"It's a bomb into the marketplace for sure," said Josh Book, CEO and co-founder of financial services research and consulting firm ParameterInsights. He said other robos are going to have to get more innovative and creative with the tools they create.
Just being the cheapest option on the market is not going to be enough to win consumers in the mass market space, Mr. Book said. While fees are important, they matter less to consumers than minimum account requirements and branding when making an initial investment in a robo-adviser, according to ParameterInsights' research.
"The battleground today is how these firms engage with consumers," Mr. Book said. "Consumers don't have the sophistication to understand the difference between going to Vanguard directly or going to Wealthfront. They just evaluate how they were engaged and what the experience was like."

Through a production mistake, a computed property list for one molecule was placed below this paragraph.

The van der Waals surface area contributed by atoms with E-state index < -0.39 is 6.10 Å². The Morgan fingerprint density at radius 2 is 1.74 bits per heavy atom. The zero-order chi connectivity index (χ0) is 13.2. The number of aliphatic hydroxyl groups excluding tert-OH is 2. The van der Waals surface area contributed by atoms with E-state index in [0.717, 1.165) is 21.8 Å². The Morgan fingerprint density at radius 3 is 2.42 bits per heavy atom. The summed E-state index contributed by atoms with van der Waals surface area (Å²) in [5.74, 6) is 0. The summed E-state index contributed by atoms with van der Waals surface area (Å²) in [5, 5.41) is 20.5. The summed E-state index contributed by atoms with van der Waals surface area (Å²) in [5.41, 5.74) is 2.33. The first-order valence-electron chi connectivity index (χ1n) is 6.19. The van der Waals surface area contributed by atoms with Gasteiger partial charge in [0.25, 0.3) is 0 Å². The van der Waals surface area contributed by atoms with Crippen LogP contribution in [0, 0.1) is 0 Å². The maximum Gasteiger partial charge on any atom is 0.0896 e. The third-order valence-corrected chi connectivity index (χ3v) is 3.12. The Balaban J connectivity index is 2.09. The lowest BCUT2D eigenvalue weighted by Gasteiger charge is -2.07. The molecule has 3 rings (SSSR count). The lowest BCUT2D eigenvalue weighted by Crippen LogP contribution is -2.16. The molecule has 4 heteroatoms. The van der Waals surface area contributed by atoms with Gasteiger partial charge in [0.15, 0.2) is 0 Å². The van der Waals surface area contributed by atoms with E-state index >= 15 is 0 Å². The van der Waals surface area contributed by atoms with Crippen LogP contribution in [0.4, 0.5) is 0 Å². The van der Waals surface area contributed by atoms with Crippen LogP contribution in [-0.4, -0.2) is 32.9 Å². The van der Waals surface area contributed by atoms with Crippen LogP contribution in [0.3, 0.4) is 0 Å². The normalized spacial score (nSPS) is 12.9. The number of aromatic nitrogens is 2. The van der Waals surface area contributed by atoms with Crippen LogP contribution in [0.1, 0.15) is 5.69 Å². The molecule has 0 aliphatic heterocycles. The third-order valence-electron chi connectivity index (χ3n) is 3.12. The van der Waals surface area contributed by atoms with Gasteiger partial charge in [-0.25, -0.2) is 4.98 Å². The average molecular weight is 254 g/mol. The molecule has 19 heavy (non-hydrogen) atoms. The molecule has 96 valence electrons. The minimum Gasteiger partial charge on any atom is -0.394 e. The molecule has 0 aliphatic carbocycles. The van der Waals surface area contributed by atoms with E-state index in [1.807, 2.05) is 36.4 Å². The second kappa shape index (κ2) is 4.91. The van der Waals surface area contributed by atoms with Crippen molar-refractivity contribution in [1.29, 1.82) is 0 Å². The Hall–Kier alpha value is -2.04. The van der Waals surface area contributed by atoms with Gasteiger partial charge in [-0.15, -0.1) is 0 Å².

Vanguard and Wealthfront did not respond to a request for comment, and Schwab declined to comment.
Betterment spokeswoman Danielle Shechtman said in an email that while Betterment has "great respect for Vanguard," the company views Digital Advisor as "yet another product in the space that will prioritize their own funds, rather than acting as a true fiduciary and identifying the best funds on the market, regardless of who manufactures them."
"They also aren't exactly recognized as a company that can ship a great, modern tech experience," Ms. Shechtman said.
But XY Planning Network co-founder Alan Moore is confident Vanguard will be able to develop pretty much on par with leading robos given the firm's vast resources. Even if Vanguard's technology, which has yet to be seen, falls short of Betterment's or Wealthfront's, the startups must spend much more on marketing costs to compete with nationally recognized brands.
"They are really going to struggle because in the end, the first mover advantage is done," Mr. Moore said.
Startups should be able to maintain existing market share, but future growth is about to get much more difficult, he said. "Vanguard has the same advantage Schwab has: client acquisitions cost is so low."